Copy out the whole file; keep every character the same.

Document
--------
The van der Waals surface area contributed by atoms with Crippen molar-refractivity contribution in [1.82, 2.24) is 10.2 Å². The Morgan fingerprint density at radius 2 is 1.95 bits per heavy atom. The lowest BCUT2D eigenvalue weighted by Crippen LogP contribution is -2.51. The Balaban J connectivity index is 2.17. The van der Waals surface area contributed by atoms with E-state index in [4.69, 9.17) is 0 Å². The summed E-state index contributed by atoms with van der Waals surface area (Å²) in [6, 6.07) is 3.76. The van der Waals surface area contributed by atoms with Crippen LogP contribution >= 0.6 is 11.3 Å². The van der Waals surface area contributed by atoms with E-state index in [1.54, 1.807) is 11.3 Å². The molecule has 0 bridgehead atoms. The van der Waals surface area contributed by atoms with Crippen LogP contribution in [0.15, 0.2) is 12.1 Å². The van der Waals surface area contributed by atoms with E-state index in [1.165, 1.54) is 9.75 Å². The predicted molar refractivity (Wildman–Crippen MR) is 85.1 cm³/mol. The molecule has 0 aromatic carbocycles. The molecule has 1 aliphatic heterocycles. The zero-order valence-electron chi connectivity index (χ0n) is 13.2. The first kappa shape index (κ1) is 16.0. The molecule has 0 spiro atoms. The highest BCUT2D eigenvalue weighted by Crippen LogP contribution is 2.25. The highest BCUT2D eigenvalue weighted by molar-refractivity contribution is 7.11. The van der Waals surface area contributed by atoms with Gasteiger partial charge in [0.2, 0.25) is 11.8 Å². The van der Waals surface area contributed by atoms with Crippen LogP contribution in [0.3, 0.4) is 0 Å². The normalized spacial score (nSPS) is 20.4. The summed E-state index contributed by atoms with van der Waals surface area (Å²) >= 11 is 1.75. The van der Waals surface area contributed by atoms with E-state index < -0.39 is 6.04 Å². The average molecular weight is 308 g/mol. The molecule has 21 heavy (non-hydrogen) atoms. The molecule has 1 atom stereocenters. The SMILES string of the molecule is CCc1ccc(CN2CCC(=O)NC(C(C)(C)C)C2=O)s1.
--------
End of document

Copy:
The van der Waals surface area contributed by atoms with Crippen molar-refractivity contribution in [1.82, 2.24) is 10.2 Å². The Morgan fingerprint density at radius 2 is 1.95 bits per heavy atom. The lowest BCUT2D eigenvalue weighted by Crippen LogP contribution is -2.51. The Balaban J connectivity index is 2.17. The van der Waals surface area contributed by atoms with E-state index in [4.69, 9.17) is 0 Å². The summed E-state index contributed by atoms with van der Waals surface area (Å²) in [6, 6.07) is 3.76. The van der Waals surface area contributed by atoms with Crippen LogP contribution >= 0.6 is 11.3 Å². The van der Waals surface area contributed by atoms with E-state index in [1.54, 1.807) is 11.3 Å². The molecule has 0 bridgehead atoms. The van der Waals surface area contributed by atoms with Crippen LogP contribution in [0.15, 0.2) is 12.1 Å². The van der Waals surface area contributed by atoms with E-state index in [1.165, 1.54) is 9.75 Å². The predicted molar refractivity (Wildman–Crippen MR) is 85.1 cm³/mol. The molecule has 0 aromatic carbocycles. The molecule has 1 aliphatic heterocycles. The zero-order valence-electron chi connectivity index (χ0n) is 13.2. The first kappa shape index (κ1) is 16.0. The molecule has 0 spiro atoms. The highest BCUT2D eigenvalue weighted by Crippen LogP contribution is 2.25. The highest BCUT2D eigenvalue weighted by molar-refractivity contribution is 7.11. The van der Waals surface area contributed by atoms with Gasteiger partial charge in [0.2, 0.25) is 11.8 Å². The van der Waals surface area contributed by atoms with Crippen LogP contribution in [0.3, 0.4) is 0 Å². The normalized spacial score (nSPS) is 20.4. The summed E-state index contributed by atoms with van der Waals surface area (Å²) >= 11 is 1.75. The van der Waals surface area contributed by atoms with E-state index < -0.39 is 6.04 Å². The average molecular weight is 308 g/mol. The molecule has 21 heavy (non-hydrogen) atoms. The molecule has 1 atom stereocenters. The SMILES string of the molecule is CCc1ccc(CN2CCC(=O)NC(C(C)(C)C)C2=O)s1.